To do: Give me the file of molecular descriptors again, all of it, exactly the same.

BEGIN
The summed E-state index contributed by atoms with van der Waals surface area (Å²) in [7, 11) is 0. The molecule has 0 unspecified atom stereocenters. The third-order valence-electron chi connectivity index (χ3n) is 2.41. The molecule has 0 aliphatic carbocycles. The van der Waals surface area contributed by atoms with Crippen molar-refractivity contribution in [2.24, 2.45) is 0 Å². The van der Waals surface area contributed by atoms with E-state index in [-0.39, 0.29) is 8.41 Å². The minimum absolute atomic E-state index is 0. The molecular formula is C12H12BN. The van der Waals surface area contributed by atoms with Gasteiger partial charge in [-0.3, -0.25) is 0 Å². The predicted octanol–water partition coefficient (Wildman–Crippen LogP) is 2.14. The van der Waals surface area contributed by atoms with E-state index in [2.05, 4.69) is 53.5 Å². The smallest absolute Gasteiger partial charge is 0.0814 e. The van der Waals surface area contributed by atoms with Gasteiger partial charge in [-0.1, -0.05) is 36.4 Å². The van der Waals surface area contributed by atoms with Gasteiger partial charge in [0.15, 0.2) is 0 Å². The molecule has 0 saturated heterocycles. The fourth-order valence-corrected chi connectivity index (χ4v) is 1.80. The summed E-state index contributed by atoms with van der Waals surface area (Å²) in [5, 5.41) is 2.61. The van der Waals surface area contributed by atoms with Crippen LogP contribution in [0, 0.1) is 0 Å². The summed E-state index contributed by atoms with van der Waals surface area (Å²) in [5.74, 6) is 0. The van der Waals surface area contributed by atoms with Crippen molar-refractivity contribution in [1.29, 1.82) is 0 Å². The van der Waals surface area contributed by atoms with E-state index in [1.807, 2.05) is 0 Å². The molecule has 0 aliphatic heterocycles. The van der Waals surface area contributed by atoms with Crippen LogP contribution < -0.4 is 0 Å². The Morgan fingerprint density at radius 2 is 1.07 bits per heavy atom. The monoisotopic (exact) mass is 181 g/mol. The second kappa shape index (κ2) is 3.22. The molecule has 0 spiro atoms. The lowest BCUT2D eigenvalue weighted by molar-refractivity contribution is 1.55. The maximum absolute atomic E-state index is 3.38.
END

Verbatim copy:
The summed E-state index contributed by atoms with van der Waals surface area (Å²) in [7, 11) is 0. The molecule has 0 unspecified atom stereocenters. The third-order valence-electron chi connectivity index (χ3n) is 2.41. The molecule has 0 aliphatic carbocycles. The van der Waals surface area contributed by atoms with Crippen molar-refractivity contribution in [2.24, 2.45) is 0 Å². The van der Waals surface area contributed by atoms with E-state index in [-0.39, 0.29) is 8.41 Å². The minimum absolute atomic E-state index is 0. The molecular formula is C12H12BN. The van der Waals surface area contributed by atoms with Gasteiger partial charge in [-0.3, -0.25) is 0 Å². The predicted octanol–water partition coefficient (Wildman–Crippen LogP) is 2.14. The van der Waals surface area contributed by atoms with E-state index in [2.05, 4.69) is 53.5 Å². The smallest absolute Gasteiger partial charge is 0.0814 e. The van der Waals surface area contributed by atoms with Gasteiger partial charge in [-0.1, -0.05) is 36.4 Å². The van der Waals surface area contributed by atoms with Gasteiger partial charge in [0.15, 0.2) is 0 Å². The molecule has 0 saturated heterocycles. The fourth-order valence-corrected chi connectivity index (χ4v) is 1.80. The summed E-state index contributed by atoms with van der Waals surface area (Å²) in [5, 5.41) is 2.61. The van der Waals surface area contributed by atoms with Crippen LogP contribution in [0, 0.1) is 0 Å². The summed E-state index contributed by atoms with van der Waals surface area (Å²) in [5.74, 6) is 0. The van der Waals surface area contributed by atoms with Crippen molar-refractivity contribution in [1.29, 1.82) is 0 Å². The van der Waals surface area contributed by atoms with E-state index in [1.807, 2.05) is 0 Å². The molecule has 0 aliphatic heterocycles. The van der Waals surface area contributed by atoms with Crippen LogP contribution < -0.4 is 0 Å². The Morgan fingerprint density at radius 2 is 1.07 bits per heavy atom. The monoisotopic (exact) mass is 181 g/mol. The second kappa shape index (κ2) is 3.22. The molecule has 0 spiro atoms. The lowest BCUT2D eigenvalue weighted by molar-refractivity contribution is 1.55. The maximum absolute atomic E-state index is 3.38.